On the second day of the DealBook DC Policy Project, we will hear from more policymakers and business leaders about the challenges for the coronavirus vaccine rollout, the future of financial regulation and the outlook for bipartisanship in polarized times.
Here is the lineup (all times Eastern):
12:30 P.M. – 1 P.M.
Karen Lynch of CVS Health on the vaccine rollout
Karen Lynch took over CVS Health this month as the pharmacy chain takes center stage in efforts to fight the pandemic. It is working with the government to distribute the coronavirus vaccine in its stores, as well as in nursing homes and assisted-living facilities. To aid in those efforts, the company hired 15,000 employees at the end of last year, staffing up to deal with what President Biden has called “gigantic” logistical hurdles to the vaccine rollout.
2:30 P.M. – 3 P.M.
Vlad Tenev of Robinhood and Jay Clayton, former S.E.C. chairman, on the markets
At the center of the recent meme-stock frenzy was the online brokerage firm Robinhood, which has attracted millions of users with commission-free trades but drew outrage among its users when it halted trading in GameStop and other stocks at the height of the mania.
Vlad Tenev, Robinhood’s chief executive, is fresh from facing hours of hostile questioning at a congressional hearing last week about his company’s business practices. Joining him to discuss what regulators should now do — if anything — is Jay Clayton, the veteran Wall Street lawyer who led the Securities and Exchange Commission during the Trump administration. From the beginning of his tenure, Mr. Clayton said that his mission was protecting “the long-term interests of the Main Street investor.”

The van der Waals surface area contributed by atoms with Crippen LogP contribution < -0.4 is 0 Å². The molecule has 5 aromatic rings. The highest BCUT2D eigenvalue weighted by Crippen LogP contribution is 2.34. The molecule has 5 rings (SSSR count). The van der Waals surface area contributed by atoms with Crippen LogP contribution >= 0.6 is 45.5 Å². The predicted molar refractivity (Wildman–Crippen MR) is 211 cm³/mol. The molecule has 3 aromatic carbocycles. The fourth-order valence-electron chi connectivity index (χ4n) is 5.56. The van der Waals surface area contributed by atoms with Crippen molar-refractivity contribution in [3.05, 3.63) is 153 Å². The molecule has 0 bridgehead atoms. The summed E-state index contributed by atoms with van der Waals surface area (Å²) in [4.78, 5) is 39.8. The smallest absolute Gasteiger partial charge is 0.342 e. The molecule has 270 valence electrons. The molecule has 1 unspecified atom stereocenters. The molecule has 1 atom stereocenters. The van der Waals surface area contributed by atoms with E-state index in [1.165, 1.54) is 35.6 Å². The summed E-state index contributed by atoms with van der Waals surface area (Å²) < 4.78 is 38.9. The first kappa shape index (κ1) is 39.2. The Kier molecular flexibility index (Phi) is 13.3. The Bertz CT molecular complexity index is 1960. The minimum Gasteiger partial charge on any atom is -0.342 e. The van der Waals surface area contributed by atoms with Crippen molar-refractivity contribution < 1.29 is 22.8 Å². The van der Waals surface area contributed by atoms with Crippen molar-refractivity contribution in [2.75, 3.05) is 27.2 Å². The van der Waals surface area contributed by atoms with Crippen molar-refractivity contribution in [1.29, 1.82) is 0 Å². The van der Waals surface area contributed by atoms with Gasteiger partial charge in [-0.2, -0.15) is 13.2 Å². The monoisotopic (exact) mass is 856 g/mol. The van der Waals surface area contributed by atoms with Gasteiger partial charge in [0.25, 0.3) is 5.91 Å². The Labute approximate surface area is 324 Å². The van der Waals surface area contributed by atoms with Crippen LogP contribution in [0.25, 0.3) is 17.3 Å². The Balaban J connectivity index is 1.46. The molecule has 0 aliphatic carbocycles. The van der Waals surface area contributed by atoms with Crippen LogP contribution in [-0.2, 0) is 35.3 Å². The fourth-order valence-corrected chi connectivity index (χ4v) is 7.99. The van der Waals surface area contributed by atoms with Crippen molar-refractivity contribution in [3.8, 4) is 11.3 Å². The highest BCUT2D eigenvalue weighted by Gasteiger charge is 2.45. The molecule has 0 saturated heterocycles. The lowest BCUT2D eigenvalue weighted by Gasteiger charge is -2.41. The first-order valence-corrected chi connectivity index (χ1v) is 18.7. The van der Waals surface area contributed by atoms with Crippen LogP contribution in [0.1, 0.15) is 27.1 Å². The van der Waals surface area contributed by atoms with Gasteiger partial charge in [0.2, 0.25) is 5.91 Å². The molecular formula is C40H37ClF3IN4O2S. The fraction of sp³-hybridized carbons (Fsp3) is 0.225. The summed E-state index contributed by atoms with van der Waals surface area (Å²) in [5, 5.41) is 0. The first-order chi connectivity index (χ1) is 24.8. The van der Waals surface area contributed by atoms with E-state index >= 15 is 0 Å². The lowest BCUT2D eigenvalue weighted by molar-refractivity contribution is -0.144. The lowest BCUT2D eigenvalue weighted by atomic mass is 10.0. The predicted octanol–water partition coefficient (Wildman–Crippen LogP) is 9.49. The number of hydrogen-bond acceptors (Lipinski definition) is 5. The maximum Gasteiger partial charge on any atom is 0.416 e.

5:30 P.M. – 6 P.M.
Senator Mitt Romney on finding common ground
Senator Mitt Romney, Republican of Utah, crossed party lines to vote to convict President Donald J. Trump on articles of impeachment, twice. He is also drafting a bill with Senator Tom Cotton, Republican of Arkansas, that would raise the minimum wage while forbidding businesses to hire undocumented immigrants. This is typical of Mr. Romney’s approach, speaking to concerns on both sides of the aisle in an era of stark partisan divisions.
Treasury Secretary Janet Yellen opened the DealBook DC Policy Project on Monday, moderated by The New York Times’s Andrew Ross Sorkin, about the prospects for a post-pandemic recovery.
Highlights from the discussion:
“We need to make sure that those who have been most affected aren’t permanently scarred by this crisis,” Ms. Yellen said. “There are a lot of different metrics we can use to judge success,” she said. “Success, to me, would be if we could get back to pre-pandemic levels of unemployment, and see the re-employment of those who have lost jobs in the service sector particularly.”
“Of course, a key job for a Treasury secretary is to make sure our country is on a sound fiscal course,” she said. “If you don’t spend what is necessary to get the economy quickly back on track, that has a fiscal cost as well.” Although U.S. debt levels are much higher than they were during the 2008 financial crisis, because of lower interest rates, the share of interest payments as a share of G.D.P. today is roughly the same, she noted. “I think we have more fiscal space than we used to because of the interest rate environment, and I think we should consider using it.”
A so-called digital dollar, maintained by the Federal Reserve and based on a blockchain, could result in “faster, safer and cheaper payments,” she said. There are also issues to resolve first. “What would be the impact on the banking system? Would it cause a huge movement of deposits out of banks and into the Fed? Would the Fed deal with retail customers or try to do this at a wholesale level? Are there financial stability…